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Review: The Economists’ Hour: False Prophets, Free Markets, and the Fracture of Societ

Posted 4 October, 2019 by Lianne in Books / 0 Comments

The Economists’ Hour: False Prophets, Free Markets, and the Fracture of Society
By: Binyamin Appelbaum
Format/Source: eARC courtesy of the publishers via NetGalley

In this fascinating character-driven history, a New York Times editorial writer and Pulitzer Prize finalist spotlights the American economists who championed the rise of markets and fundamentally reshaped the modern world.

Before the 1960s, American politicians had never paid much attention to economists. But as the post-World War II boom began to sputter, economists gained influence and power — first in the United States and then around the world as their ideas inspired nations to curb government, unleash corporations, and hasten globalization.

Milton Friedman’s libertarian ideals, Arthur Laffer’s supply-side economics and Paul Volcker’s austere campaign against inflation all left a profound mark on American life. So did lesser-known figures like Walter Oi, a blind economist whose calculations influenced President Nixon’s decision to end military conscription; Alfred Kahn, who deregulated air travel; and Thomas Schelling, who put a dollar value on human life.

The economists promised steady growth and broadly-shared prosperity, but they failed to deliver. Instead, the single-minded embrace of markets has come at the expense of soaring economic inequality, the faltering health of liberal democracy, and the prospects of future generations.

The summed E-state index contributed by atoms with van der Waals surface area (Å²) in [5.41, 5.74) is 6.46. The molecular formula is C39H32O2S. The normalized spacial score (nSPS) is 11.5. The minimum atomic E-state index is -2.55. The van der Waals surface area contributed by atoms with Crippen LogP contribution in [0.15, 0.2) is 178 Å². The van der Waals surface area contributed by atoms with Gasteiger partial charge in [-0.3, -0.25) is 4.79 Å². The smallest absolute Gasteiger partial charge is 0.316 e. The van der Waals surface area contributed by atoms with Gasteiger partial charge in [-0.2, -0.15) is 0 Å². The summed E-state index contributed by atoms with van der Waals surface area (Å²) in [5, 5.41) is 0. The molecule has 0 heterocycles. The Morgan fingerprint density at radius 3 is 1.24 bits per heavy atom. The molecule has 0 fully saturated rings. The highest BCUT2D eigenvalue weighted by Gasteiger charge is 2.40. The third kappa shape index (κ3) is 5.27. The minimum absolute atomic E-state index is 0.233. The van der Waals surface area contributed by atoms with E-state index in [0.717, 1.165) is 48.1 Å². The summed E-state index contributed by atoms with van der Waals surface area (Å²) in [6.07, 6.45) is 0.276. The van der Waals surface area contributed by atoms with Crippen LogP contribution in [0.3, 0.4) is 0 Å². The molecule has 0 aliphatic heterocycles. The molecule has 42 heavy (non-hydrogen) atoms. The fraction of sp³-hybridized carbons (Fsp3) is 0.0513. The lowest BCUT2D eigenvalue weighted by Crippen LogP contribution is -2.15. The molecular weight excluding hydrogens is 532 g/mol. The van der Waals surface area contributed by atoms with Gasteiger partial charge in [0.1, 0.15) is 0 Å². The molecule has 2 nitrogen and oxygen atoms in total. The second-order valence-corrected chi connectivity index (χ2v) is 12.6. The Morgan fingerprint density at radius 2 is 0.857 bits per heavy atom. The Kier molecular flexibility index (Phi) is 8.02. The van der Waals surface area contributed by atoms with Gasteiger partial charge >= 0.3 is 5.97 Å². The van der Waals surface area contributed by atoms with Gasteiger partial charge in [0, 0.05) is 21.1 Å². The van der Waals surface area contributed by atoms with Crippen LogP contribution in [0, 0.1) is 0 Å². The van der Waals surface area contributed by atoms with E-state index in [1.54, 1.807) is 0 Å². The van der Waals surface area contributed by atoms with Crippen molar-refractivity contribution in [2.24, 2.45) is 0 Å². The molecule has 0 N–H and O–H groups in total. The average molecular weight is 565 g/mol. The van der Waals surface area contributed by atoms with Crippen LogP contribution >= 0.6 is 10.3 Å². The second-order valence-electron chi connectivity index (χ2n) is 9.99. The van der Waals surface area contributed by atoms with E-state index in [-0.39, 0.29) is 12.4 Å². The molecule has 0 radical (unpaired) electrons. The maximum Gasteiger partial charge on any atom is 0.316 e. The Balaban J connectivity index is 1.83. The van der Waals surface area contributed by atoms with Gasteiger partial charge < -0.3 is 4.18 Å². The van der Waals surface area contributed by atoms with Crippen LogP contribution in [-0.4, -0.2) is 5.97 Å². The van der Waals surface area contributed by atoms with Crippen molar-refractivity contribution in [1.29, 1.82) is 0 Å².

Timely, engaging, and expertly researched, The Economists’ Hour is a “powerful must-read” (Mohamed A. El-Erian, New York Times bestselling author) about the rise and fall of a revolution-and a compelling call for people to retake control of markets.

I mentioned it in another review earlier this week that I was in an economics sort of mood at the moment. So here I am reviewing this book. Which is also pretty cool in that this is the first ARC that I requested for in aaaaaaages. This book was released on 03 September 2019.

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Review: The Levelling: What’s Next After Globalization

Posted 2 October, 2019 by Lianne in Books / 0 Comments

The Levelling: What’s Next After Globalization
By: Michael O’Sullivan
Format/Source: Hardback; my purchase

The world is at a turning point similar to the fall of communism. Then, many focused on the collapse itself, and failed to see that a bigger trend, globalization, was about to take hold. The benefits of globalization–through the freer flow of money, people, ideas, and trade–have been many. But rather than a world that is flat, what has emerged is one of jagged peaks and rough, deep valleys characterized by wealth inequality, indebtedness, political recession, and imbalances across the world’s economies.

These peaks and valleys are undergoing what Michael O’Sullivan calls “the levelling”–a major transition in world economics, finance, and power. What’s next is a levelling-out of wealth between poor and rich countries, of power between nations and regions, of political accountability from elites to the people, and of institutional power away from central banks and defunct twentieth-century institutions such as the WTO and the IMF.

O’Sullivan then moves to ways we can develop new, pragmatic solutions to such critical problems as political discontent, stunted economic growth, the productive functioning of finance, and political-economic structures that serve broader needs.

The Levelling comes at a crucial time in the rise and fall of nations. It has special importance for the US as its place in the world undergoes radical change–the ebbing of influence, profound questions over its economic model, societal decay, and the turmoil of public life.

I heard about this book from an article that was featured in The Economist sometime during the summer. It’s a topic that’s become increasingly highlighted given events around the world. So I picked it up as it was just published sometime over the summer (I was going through a sociopolitical economics phase in my reading over the summer. Summer reading fun, eh?)